Abbott’s awkward APEC moment

Author: James Laurenceson, ACRI

Forget shirt-fronting Russian President Vladimir Putin. Australian Prime Minister Tony Abbott’s most challenging task in the summit season was breaking an uncomfortable silence with Chinese president Xi Jinping. And he had to do it twice: first at the APEC meeting in Beijing and again at the G20 in Brisbane.

After vigorous lobbying by the US and Japan, Australia’s involvement in the China-led Asia Infrastructure Investment Bank was scuttled by the National Security Committee of federal cabinet on strategic grounds.

This does clarify the matter because trying to make sense of rejecting the proposal on the basis of economic reasoning is nigh on impossible. In 2011 the Asian Development Bank estimated Asia required US$750 billion each year through to 2020 to finance infrastructure needs. In 2012 the amount the ADB lent for infrastructure was just US$7.5 billion. It is no surprise that among the government ministers it was Treasurer Joe Hockey and Trade Minister Andrew Robb who were keen on Australia joining the AIIB.

The decision to rebuff China’s invitation is awkward to say the least. Australia made reducing barriers to infrastructure investment a focal point of the G20 agenda. There is also the small matter of the memorandum of understanding the Australian and Chinese governments signed in 2012 on enhancing cooperation in infrastructure construction.

What then is the strategic test the AIIB failed?

The reason Abbott has repeated is the AIIB is a unilateral institution dominated by just one country. This means its lending decisions might be used by China to peddle its own interests. What Australia wants to join is an AIIB committed to being a multilateral institution along the lines of the ADB or the World Bank.

The AIIB is dominated by China. The 21 founding member countries agree the basic parameter determining the capital structure of the new bank will be relative GDP. Taken at face value, this would give China a 67.1 per cent shareholding, with the next in line being India at 13.3 per cent.

Of course the complaint the AIIB is a unilateral institution relies on painfully circular logic. If the US, Japan, Korea and Australia refuse to join, then any hopes of the AIIB becoming a multilateral institution are neutered. If these four countries were on board, China’s share would immediately fall to 24.5 per cent.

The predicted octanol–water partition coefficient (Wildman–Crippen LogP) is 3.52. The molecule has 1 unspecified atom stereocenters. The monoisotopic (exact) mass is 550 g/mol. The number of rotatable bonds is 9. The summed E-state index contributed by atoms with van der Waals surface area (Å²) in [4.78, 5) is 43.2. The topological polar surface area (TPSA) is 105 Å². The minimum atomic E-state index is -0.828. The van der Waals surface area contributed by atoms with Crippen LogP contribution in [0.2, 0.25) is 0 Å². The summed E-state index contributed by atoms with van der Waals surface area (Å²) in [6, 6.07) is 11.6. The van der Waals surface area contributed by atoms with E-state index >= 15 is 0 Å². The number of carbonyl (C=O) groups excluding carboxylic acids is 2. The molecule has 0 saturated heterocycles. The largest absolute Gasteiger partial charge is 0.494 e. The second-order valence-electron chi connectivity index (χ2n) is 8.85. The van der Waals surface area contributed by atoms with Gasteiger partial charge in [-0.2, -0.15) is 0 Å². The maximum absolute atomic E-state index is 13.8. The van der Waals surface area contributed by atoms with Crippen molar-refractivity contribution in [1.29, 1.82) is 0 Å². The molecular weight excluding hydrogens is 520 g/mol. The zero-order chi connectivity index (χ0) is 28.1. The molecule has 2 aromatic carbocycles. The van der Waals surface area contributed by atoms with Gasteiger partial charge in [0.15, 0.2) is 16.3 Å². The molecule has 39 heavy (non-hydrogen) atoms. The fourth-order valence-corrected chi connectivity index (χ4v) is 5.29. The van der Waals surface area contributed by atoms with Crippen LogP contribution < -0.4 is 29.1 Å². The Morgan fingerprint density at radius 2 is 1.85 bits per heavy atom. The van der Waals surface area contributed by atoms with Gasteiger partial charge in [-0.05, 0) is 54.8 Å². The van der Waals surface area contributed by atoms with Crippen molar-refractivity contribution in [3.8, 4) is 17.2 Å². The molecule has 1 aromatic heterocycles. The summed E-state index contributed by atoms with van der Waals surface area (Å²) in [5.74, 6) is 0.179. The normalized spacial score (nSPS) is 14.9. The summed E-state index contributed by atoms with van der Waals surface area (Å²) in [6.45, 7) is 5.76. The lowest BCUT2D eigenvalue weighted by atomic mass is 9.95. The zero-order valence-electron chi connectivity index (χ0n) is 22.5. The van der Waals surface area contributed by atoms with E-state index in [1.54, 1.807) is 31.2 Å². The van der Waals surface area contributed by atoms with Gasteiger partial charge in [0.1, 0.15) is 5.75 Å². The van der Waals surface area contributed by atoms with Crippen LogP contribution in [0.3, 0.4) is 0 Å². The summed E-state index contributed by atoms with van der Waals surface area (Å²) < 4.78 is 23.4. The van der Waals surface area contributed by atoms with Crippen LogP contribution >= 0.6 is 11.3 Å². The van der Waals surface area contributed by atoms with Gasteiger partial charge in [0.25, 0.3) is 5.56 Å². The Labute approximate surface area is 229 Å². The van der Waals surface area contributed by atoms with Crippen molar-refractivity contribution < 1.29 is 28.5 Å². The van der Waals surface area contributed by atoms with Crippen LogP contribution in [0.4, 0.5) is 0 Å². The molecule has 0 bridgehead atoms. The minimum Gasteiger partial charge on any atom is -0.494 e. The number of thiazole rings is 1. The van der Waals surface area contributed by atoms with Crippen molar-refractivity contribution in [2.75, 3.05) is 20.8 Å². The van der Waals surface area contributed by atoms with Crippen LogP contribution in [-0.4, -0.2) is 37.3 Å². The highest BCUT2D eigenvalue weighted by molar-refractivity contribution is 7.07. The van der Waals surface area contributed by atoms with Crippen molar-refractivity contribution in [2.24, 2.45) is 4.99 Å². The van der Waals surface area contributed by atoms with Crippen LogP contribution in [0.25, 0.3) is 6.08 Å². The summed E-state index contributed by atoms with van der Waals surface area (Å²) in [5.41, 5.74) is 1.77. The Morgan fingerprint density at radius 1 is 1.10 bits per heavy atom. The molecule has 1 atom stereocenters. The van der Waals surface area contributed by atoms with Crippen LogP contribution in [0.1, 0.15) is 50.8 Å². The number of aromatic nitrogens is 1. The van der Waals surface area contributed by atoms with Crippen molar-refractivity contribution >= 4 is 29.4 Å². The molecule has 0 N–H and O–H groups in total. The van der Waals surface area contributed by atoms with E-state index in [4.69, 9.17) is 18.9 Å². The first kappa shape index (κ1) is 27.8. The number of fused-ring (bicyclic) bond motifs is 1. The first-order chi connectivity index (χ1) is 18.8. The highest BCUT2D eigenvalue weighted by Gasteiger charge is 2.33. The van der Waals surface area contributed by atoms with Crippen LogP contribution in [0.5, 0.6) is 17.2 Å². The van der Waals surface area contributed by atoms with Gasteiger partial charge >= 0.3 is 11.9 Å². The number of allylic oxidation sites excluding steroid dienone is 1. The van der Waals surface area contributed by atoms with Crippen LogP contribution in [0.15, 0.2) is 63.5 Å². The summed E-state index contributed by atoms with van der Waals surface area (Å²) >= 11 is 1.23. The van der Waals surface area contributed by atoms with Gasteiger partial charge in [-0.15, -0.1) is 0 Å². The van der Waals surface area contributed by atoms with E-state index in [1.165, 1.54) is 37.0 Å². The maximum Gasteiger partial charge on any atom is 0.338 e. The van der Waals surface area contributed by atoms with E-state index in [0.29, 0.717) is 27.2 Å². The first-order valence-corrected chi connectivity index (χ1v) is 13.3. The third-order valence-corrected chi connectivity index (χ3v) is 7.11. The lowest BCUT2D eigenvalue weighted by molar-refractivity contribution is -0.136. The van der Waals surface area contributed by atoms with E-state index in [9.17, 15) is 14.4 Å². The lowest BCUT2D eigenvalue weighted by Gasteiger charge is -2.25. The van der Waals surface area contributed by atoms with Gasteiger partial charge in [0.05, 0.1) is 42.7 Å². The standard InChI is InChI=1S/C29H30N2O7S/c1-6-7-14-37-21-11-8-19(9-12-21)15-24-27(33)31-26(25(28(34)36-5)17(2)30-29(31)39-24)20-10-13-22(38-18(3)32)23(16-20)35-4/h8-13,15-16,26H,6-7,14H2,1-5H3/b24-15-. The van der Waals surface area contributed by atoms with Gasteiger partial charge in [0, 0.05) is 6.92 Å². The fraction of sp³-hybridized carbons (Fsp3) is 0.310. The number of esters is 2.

For its part, China not only invited Australia to participate but also offered the country a senior role in its running. China’s finance minister Lou Jiwei has made it clear he expects China’s shareholding will be diluted as other countries come on board.

It is also not hard to guess how China would take to being told that the World Bank and ADB are models of multilateralism. In 2010, after years of trying, the World Bank agreed to raise China’s voting share from 2.8 per cent to 4.2 per cent. This still left it trailing Japan on 6.8 per cent and the US on 15.8 per cent. Yet China’s GDP is already double that of Japan and its population is more than ten times larger.

Abbott’s argument that Australia should stay away from the AIIB because China may use it to advance its own nefarious purposes falls short on several counts.

China is already more than capable of pushing its own interests through existing institutions such as the China Development Bank. The idea it would sponsor a new institution and then invite countries such as Australia to become partners in crime fails any test of common sense.

Then there is the point made by the former Australian ambassador to China, Geoff Raby. That is, if transparency in lending decisions is a genuine concern, the most effective way of dealing with it is from the inside. Clearly this was the view taken by Singapore, a country that routinely ranks higher than Australia on international surveys of transparency and governance.

AIIB members all have very different broader strategic interests. Vietnam and the Philippines are engaged in heated territorial disputes with China in the South China Sea. Yet this did not stop them uniting for the common goal of improving regional infrastructure.

The only strategic end being served by not joining the AIIB is Australia supporting the US and Japan in their attempt to preserve the status quo in the Asia Pacific. The problem is the status quo ended in 1979 when China began its reintegration into the global economy.

James Laurenceson is Deputy Director of the Australia China Relations Institute (ACRI) at the University of Technology, Sydney.

This article was first published here on The Conversation.